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1:55 AM
> Some say that the medium in which these things happened is like a road, neutral to its uses—but roads are not neutral spaces, and neither is the internet.
[...]
This is not an argument that we should license internet use. It’s pointing out that roads are not nearly as neutral as we all too often pretend. We set much lower speed limits around schools; we paint lines to indicate where passing is permitted and where it is not; we hire police officers and judges to penalize those who disregard the rules. Nothing about a road is neutral except for the raw material itself.
I mostly agree with this; certainly it is true that culture tends to bend around what technology allows, regardless of what purpose it was meant to serve. Indeed, history is full of examples of this, and archaeological evidence suggests countless more examples have been lost to time.
We are fortunate to be in a position not only to build things that have such effects, but to be able to observe their use and adjust their designs to encourage more of what we consider virtuous. And if this is all the author intended, then I wholly agree with the sentiment.
Something in the text gnaws on me though, creeping in throughout the prose but exemplified by the analogy in the second paragraph I quoted. Roads do indeed encourage specific uses over others, and we do indeed have quite a lot of rules for their use and penalties associated with their misuse... But the former does not always follow from the latter.
Take speed limits: on many roads, they are routinely violated; indeed, it is not hard to find roads where anyone driving at or below the speed limit is an outlier and perhaps even a danger to others. The road itself encourages behavior that conflicts with the rules we try to impose on it.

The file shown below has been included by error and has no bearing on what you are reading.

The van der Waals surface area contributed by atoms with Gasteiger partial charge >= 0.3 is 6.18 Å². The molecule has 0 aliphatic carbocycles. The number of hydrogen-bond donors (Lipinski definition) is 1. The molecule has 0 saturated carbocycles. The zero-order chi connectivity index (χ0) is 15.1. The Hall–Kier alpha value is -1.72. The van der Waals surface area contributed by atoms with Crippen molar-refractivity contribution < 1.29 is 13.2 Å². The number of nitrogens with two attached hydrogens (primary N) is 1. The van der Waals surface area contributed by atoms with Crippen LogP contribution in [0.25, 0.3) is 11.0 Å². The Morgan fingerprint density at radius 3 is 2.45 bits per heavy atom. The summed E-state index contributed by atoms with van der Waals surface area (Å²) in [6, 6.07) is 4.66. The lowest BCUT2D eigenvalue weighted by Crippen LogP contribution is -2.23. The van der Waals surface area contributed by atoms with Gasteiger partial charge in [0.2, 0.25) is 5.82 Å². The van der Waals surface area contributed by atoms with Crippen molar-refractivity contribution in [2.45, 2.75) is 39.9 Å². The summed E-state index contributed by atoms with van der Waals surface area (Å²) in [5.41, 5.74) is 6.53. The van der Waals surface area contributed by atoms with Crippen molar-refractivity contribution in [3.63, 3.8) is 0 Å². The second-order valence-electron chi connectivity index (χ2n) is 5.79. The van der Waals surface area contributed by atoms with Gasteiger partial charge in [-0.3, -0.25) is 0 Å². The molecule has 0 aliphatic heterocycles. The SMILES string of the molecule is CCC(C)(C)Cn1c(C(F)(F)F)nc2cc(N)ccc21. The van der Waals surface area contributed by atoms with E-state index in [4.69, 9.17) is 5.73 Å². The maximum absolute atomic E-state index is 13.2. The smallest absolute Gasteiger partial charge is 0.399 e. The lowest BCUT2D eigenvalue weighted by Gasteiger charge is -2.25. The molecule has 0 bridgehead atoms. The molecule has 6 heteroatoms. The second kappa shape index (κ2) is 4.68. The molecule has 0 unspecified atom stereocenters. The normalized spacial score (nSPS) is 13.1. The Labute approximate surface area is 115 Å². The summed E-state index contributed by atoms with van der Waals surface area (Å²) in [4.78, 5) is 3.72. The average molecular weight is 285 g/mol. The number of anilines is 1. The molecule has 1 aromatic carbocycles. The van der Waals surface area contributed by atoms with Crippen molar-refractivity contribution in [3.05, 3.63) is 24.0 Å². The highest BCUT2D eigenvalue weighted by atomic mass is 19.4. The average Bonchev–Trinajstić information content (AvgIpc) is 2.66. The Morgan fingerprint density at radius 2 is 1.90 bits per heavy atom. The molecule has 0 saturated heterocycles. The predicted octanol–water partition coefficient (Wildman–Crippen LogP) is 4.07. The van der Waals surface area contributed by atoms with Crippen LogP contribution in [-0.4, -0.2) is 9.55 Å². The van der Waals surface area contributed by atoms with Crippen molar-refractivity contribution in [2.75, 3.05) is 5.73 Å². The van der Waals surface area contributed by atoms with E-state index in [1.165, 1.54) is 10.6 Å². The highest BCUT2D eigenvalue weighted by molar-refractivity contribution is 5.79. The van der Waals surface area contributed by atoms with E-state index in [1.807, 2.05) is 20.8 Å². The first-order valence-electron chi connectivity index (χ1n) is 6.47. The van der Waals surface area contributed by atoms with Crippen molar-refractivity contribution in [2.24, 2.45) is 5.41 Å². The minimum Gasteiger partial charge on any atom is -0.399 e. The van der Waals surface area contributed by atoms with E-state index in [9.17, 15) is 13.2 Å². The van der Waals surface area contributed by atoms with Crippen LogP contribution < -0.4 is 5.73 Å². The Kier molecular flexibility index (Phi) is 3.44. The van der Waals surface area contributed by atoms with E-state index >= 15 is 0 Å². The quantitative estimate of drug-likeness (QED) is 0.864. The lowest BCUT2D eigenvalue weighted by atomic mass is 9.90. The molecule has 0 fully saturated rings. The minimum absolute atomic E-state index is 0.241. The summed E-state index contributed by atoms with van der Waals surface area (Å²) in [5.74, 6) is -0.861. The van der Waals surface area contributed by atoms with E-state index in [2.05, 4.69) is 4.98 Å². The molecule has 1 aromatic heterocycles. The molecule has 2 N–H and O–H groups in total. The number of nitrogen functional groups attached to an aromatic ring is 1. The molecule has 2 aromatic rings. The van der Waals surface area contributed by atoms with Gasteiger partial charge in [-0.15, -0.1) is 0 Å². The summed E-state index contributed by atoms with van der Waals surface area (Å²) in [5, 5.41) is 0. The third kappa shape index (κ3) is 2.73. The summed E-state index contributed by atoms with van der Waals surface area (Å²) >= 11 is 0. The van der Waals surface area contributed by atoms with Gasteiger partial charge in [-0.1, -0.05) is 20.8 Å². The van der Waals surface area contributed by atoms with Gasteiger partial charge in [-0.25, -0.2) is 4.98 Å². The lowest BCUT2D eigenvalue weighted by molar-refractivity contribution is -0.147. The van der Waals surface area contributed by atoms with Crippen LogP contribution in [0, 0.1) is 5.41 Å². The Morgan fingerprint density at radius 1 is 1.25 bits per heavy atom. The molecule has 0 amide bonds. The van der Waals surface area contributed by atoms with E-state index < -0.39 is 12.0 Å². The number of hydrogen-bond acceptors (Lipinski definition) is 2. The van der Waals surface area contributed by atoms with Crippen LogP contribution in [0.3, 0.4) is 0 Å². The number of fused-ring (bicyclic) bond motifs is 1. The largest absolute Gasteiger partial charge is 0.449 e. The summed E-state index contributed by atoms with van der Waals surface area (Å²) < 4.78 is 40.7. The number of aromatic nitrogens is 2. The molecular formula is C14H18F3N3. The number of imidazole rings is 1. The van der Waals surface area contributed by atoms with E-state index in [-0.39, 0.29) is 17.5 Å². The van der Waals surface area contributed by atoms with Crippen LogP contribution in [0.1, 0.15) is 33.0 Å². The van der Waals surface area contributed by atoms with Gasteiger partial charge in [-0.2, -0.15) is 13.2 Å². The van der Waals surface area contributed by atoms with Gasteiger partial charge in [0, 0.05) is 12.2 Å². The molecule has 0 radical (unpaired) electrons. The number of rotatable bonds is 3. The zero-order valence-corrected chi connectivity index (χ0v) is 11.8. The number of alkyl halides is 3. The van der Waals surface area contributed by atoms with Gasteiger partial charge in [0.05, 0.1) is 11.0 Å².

The intent may have been to reduce the danger of driving on them, but rarely is this reflected in the actual construction of the road, and evidence suggests that as we built better roads and better cars we inadvertently encouraged the exact opposite of the behavior our rules purported to.
Aside: lane-markers provide an example of just how hard it is to intentionally design an object to encourage a desired behavior. Although these lines are intended to help drivers avoid colliding with each other, recent evidence suggests that in some cases they may actually encourage behavior that is considerably more dangerous than that which would exist without them: focused only on staying within the lines, drivers tend toward excessive speed and devote less attention to other drivers.
Online communities are merely the latest battleground in the age-old war between the notions of natural law and human law, between the struggle to understand the forces which act upon and within us and the march to impose new constraints to do the same. Of course, our tendency to create the latter may well be an example of the former, and anyone who has been tasked with building machinery to comply with government regulations knows well the folly of ignoring either.
Twitter has made something of a show recently of trying to rein in some of the more vile tendencies that have grown up within their communities, the most visible of these efforts being to penalize certain individuals who've made a name for themselves by attacking others.
But the bigger changes (albeit more subtle) have been to the behavior of the system itself: changes to blocking, highlighting, reporting, even "liking" will all have some (as-yet mostly unknown) effect on the uses that it is put to.
Twitter affords escalation.
The changes to Twitter "law" and its enforcement were a necessary show of good-faith to those who cried out in anger at the blind eye that had been for so long turned toward abuse, but ultimately this is an empty gesture unless the uses the system affords alter to support them; otherwise, like the road-makers who build the wide, smooth, straight road that urges drivers to push their vehicles to the limit, they will find their passive laws unheard and unheeded.
The inventors of the plow could not have foreseen much less direct the grip cultivation would come to have on humanity over the millenia. The architects of lane-markers had no doubt the best of intentions and no reason to suspect their efforts would ever be counter-productive. But once realized, those ideas quickly left the control of their architects, those effects long outlasting their creators' time of influence.
It is our duty to remember that we are not gods, able to bend others to our will; we are not even legislators, commanding an army with a pen... We are mostly (and primarily!) tool-makers, and should strive to make tools that will be put to good use, observing their effects in order to build better replacements when and while we are yet privileged to do so.
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